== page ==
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We’ve had these rules in place even before the CIRA/AICPA documents were published (I posted this a about two weeks ago elsewhere).

1. President does not sign checks, e.g. not authorized.
2. President does not sign contracts.
3. Building manager (either self managed as we are, or from a management firm) does not sign checks.
4. Building manager (either self managed as we are, or from a management firm) does not sign contracts.
5. No use of credit card to pay any routine bills whatsoever, except minor purchases, e.g.; less than $200 per month (as some online web sites will only accept cards or other automated payment service).
6. Every invoice paid by check.
7. Building manager must sign every invoice that is presented for payment.
8. With seven board members, four are authorized to sign checks.
9. All payable and salary checks, e.g.: all checks, must be signed by two board members.
10. Building manager can only made deposits and no withdrawals.
11. All payable checks are accompanied by the original invoice.
12. No cash transactions ever, e.g.: garage allows visitors parking, but resident is assessed the fee.
13. Board members can challenge any check and obtain an explanation.
14. Two accounts payable runs each month. These are for all invoices received by the 25th of the preceding month and the first is generated around the 8th.
15. Why the 8th? Our maintenance and assessment (yes, we have assessments every year and it is collected during ten of twelve months of the year) payments are due by the 10th. In this way our funds with the bank remain relatively constant.
16. The second run is towards the end of the month for any payments, we really need to make.
17. Original checks returned by the banks and bank statement are reviewed by the treasurer every month.
18. All board members receive a complete check register every month with all payees and amounts.
19. All board members and outside counsel receive a complete listing of arrears, simple and aged every month. Ours are minimal and have been minimal, about 1.5% of our monthly maintenance income.
20. All board members receive a cash flow report every month.
21. All board members receive a budget vs. actual comparison by month and year to date every month for all major line items and in some cases the details therein.
22. All board members receive a trial balance every month.
23. All board members and outside counsel receive a management report prepared by the building manager every Friday listing events (normal and unusual), letters, received, government activities, forecast of capital work and major repairs.
24. All our consumables must be purchased from a round robin of firms so that no one firm has a corner on all our purchases such that there is a lessened inclination for any kickbacks.
25. Our outside engineering firm monitors all major expenditures and certifies all work as complete, or partially complete as scheduled, before we make any payments.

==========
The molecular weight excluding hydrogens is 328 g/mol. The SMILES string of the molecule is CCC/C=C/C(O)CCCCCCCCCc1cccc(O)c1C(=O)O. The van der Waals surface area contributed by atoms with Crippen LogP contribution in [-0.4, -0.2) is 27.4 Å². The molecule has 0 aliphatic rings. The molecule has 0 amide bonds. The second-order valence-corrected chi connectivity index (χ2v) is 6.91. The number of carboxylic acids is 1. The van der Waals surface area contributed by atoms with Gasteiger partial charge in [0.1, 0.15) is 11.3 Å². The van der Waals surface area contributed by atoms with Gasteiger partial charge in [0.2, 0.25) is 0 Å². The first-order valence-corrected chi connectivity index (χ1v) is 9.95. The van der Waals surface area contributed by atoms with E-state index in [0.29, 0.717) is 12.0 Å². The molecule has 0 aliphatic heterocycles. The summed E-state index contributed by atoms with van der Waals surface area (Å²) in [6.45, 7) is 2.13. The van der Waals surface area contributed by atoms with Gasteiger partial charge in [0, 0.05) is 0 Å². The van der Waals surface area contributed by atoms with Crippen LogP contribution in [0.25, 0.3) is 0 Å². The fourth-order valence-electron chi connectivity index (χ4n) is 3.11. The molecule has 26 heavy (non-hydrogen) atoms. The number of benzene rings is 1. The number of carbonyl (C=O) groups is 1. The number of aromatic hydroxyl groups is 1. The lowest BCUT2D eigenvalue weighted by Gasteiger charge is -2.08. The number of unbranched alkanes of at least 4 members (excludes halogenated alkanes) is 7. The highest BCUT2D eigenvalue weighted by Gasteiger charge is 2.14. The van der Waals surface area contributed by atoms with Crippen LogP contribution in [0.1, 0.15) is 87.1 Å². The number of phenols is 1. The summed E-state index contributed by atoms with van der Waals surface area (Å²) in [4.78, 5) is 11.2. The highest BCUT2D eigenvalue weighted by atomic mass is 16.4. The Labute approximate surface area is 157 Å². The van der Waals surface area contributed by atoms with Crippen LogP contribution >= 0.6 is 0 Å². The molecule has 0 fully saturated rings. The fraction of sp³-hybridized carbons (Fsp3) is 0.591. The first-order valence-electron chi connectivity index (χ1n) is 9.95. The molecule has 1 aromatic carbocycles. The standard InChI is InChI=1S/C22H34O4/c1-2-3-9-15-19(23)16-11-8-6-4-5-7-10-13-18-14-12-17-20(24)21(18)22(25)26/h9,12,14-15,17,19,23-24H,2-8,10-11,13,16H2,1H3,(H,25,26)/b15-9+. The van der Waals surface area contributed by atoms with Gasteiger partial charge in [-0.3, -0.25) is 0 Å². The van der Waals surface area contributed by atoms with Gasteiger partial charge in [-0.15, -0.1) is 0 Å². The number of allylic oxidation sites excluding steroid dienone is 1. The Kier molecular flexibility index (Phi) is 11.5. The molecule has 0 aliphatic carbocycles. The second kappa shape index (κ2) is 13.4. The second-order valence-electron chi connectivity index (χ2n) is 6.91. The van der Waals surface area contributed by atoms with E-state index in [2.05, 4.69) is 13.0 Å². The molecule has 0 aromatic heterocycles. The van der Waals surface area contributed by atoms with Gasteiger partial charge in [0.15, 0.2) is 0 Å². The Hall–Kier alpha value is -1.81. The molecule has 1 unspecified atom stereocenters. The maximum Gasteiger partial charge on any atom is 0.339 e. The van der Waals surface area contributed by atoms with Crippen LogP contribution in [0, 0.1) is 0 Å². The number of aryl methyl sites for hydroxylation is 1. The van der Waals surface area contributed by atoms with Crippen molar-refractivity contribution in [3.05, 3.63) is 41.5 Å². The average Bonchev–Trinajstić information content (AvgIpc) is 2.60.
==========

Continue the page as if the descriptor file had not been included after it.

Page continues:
26. Yes, all major capital expenditures are bid to firms identified by our engineering firm.
27. Our engineering firm levels all bids.
28. Our counsel reads and approves all contracts. Then, a board member signs the contract.
29. No board member ever goes to lunch or dinner on the co-op. If we go to dinner after a meeting, it is dutch treat.
30. No board member, building manager or superintendent ever takes a free lunch or dinner from a supplier.
31. No board member, building manager or superintendent ever takes a gift from a supplier.
32. No board member ever charges the co-op for personal stationery supplies used, PC software, printer ink, personal auto, telephone calls, etc.
33. No board member ever uses the postage stamp machine in the management office unless the board member reimburses the co-op.
34. And, unlike some co-op and coops, admittedly a small number, we do not forgive the monthly maintenance for an active board member, e.g.: the board member does not receive a free ride.
35. An outside elevator “consulting” firm inspects our elevator system quarterly and produces a written report.
36. Our maintenance staff rides every elevator every Thursday and reports by fax all noises (unusual ?) and minor malfunctions to our elevator service firm.
37. Every two years, our outside engineering firm updates our capital plant engineering assessment and we reforecast our capital reserve (cash) needs fifteen+ years out.
38. The building manager posts pictures on our office of every staff member and every member of the outside security firm assigned to our building.


Yes, these are our own rules. There are more, but you get the gist.

And, we have an accounting firm that specializes in co-op and condo audits. We had one of the national/international firms until four years ago, when we switched. The national firm, which we employed for a number of years, was a neophyte in co-op audits compared to the firm we now employ.



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NYSERDA - gerry Aug 29, 2008


We have received a proposal from Association for Energy Affordability, Inc. but haven't signed up yet.
I was hoping that someone who has completed the program would respond to my inquiry as I have a number of questions.

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ask them for references of prior comparable coops. also you can google it.

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We have also received proposal from AEA. Have you gotten proposals from other companies? AEA is not the only one. One company called New Star Energy Services ( http://www.newstarenergyservices.com/ ) is doing a seminar October 1 to talk about the plans. I know that the Jim Dwyer's, NY Times columnist, building has used AEA. The proposal we got from them was for $7,000 for the 1st energy audit but I think there are others that will do it for the $5,000 that NYSERDA will give you. Even if you don't complete the program access to the cheap loans is an incentive

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We're meeting with a NYSERDA rep on October 1st.
We have a bunch of questions for them. Anyone want us to ask them something specific?
BTW, they are a not-for-profit.

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are you sure you aer meeting with NYSERDA or one of the partner companies i.g. AEA

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did you really meat with NYSERDA or was it TRC, the company that does all the cooprdination between NYSERDA and the NYSREDA Partner that does all the testing and helps fill out the applications